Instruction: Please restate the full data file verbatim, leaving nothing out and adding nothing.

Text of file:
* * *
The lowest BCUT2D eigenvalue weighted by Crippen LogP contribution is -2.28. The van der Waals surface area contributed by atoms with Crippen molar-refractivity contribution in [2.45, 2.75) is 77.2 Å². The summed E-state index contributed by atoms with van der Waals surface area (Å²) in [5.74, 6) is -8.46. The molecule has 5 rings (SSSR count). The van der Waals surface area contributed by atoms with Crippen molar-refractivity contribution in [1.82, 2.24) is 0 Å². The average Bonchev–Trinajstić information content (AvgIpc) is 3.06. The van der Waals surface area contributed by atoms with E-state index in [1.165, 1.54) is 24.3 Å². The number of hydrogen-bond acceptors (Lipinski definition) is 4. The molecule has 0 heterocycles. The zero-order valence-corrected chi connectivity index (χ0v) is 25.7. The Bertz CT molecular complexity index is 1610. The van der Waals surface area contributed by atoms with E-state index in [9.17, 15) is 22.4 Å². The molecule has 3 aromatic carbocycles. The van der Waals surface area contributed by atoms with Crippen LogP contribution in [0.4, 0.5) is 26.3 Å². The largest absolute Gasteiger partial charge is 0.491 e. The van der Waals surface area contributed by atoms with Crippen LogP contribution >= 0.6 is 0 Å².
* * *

The lowest BCUT2D eigenvalue weighted by Crippen LogP contribution is -2.28. The van der Waals surface area contributed by atoms with Crippen molar-refractivity contribution in [2.45, 2.75) is 77.2 Å². The summed E-state index contributed by atoms with van der Waals surface area (Å²) in [5.74, 6) is -8.46. The molecule has 5 rings (SSSR count). The van der Waals surface area contributed by atoms with Crippen molar-refractivity contribution in [1.82, 2.24) is 0 Å². The average Bonchev–Trinajstić information content (AvgIpc) is 3.06. The van der Waals surface area contributed by atoms with E-state index in [1.165, 1.54) is 24.3 Å². The number of hydrogen-bond acceptors (Lipinski definition) is 4. The molecule has 0 heterocycles. The zero-order valence-corrected chi connectivity index (χ0v) is 25.7. The Bertz CT molecular complexity index is 1610. The van der Waals surface area contributed by atoms with E-state index in [9.17, 15) is 22.4 Å². The molecule has 3 aromatic carbocycles. The van der Waals surface area contributed by atoms with Crippen LogP contribution in [0.4, 0.5) is 26.3 Å². The largest absolute Gasteiger partial charge is 0.491 e. The van der Waals surface area contributed by atoms with Crippen LogP contribution >= 0.6 is 0 Å².